What I did like. Okay, I liked the idea of the land of the dead, and Lyra and Will releasing them. I like the brief battle Arsiel was in, although how it ended and why, was poorly executed. That’s about it. Oh Iorek…. I liked him too.

One thing, I do not understand why everyone claims this to be anti-religious or anti-Christian. Yes, Pullman does have ideas that go against the conventional Christian way of thinking, throughout the book. We find that the dead do not go to heaven like what is taught…. But how is it anti-religious? Seriously, people need to wake up, and realize there are multiple religions and ways of thinking, and that this is one fictional account for it. (Sorry to any religious readers of mine, I do realize most people who are religious, whatever religions they have or beliefs aren’t like this. But I find that there are a few people out there, who just can’t deal with the fact, there are other opinions out there and then blow things out of proportion or insult others because of their differences in beliefs). That’s all I see in this trilogy, a difference in beliefs.

Back to the book. It was just a big, big disappointment. It lost it’s magic I enjoyed in the first book, wasn’t interesting at all, and I really had to force my way through to the end. And this is more than a disappointment after a hyped up excitement when waiting for it, which I wouldn’t have minded as much

Would I recommend it to read: I’m torn with recommending this to those who have already read one or both of the books before this. It’s good to finish the trilogy, but it is very unsatisfying and irksome how it was written. Hmm.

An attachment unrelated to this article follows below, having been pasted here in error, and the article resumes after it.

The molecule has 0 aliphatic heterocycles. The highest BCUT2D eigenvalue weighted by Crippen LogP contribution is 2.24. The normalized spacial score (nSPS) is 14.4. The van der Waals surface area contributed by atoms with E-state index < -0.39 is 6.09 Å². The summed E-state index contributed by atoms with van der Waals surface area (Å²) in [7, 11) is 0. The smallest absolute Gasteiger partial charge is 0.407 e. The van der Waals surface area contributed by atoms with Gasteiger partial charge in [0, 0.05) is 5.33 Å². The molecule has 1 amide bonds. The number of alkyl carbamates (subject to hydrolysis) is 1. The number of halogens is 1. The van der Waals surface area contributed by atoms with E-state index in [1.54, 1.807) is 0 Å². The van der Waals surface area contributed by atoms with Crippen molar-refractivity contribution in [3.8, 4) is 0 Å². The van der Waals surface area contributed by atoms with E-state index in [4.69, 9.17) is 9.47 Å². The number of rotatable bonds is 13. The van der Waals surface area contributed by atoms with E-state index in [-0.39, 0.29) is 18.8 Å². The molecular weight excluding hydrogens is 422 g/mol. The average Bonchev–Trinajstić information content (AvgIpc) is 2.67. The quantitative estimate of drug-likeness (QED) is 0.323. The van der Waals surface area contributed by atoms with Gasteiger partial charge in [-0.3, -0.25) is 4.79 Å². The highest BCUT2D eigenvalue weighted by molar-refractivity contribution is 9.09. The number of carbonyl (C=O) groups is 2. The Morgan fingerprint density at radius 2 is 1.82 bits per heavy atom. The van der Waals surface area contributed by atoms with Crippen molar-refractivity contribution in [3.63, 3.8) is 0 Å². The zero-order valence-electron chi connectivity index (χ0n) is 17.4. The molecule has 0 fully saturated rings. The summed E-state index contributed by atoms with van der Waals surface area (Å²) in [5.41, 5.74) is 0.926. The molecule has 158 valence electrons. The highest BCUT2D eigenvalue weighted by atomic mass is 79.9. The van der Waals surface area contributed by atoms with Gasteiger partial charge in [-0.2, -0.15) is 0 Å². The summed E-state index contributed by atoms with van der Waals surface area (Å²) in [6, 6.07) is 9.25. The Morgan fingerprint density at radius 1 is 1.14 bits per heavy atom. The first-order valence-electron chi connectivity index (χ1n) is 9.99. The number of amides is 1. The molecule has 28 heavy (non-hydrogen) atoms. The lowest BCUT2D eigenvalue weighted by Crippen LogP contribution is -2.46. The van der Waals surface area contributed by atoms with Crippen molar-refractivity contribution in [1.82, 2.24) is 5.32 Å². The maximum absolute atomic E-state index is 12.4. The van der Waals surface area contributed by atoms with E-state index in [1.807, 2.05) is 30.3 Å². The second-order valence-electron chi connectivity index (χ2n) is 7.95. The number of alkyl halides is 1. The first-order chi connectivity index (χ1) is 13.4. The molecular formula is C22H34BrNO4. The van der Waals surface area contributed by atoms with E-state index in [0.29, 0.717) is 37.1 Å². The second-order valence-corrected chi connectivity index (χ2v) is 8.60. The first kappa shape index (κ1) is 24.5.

What to read next: Well, I'm assuming, if you've read this, then you've read the first to books. I'd try other fantasy series for children. Maybe a Wrinkle in Time.

Challenges: 100+ Challenge, 999 Challenge, A - Z Challenge, RYOB Challenge,
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  1. I also had similar feelings about this book. I was disappointed by the 2nd and 3rd books, and I am still confused about Dust.

  2. Years ago I started this series, and dropped it halfway through the second book. I was very religious at the time, and I found some of the ideas really disturbing. Now I want to go back and read it again, but it sounds like the ending is a disappointment.

  3. It's really disappointing when you put so much time into a series/trilogy, only to have it end in disappointment. I haven't yet read the Dark Materials trilogy, but I admit to being curious about it.

    My husband felt the same way you did about the "anti-religious" talk surrounding the books--that they weren't anti-religious, just a different perspective.

  4. That was probably one of the worst things, is spending so much time with the series, then the big let down.

    It's good to see other's found the same issues with the "anti-religious" stuff like I did. Nice to know I'm not the only one.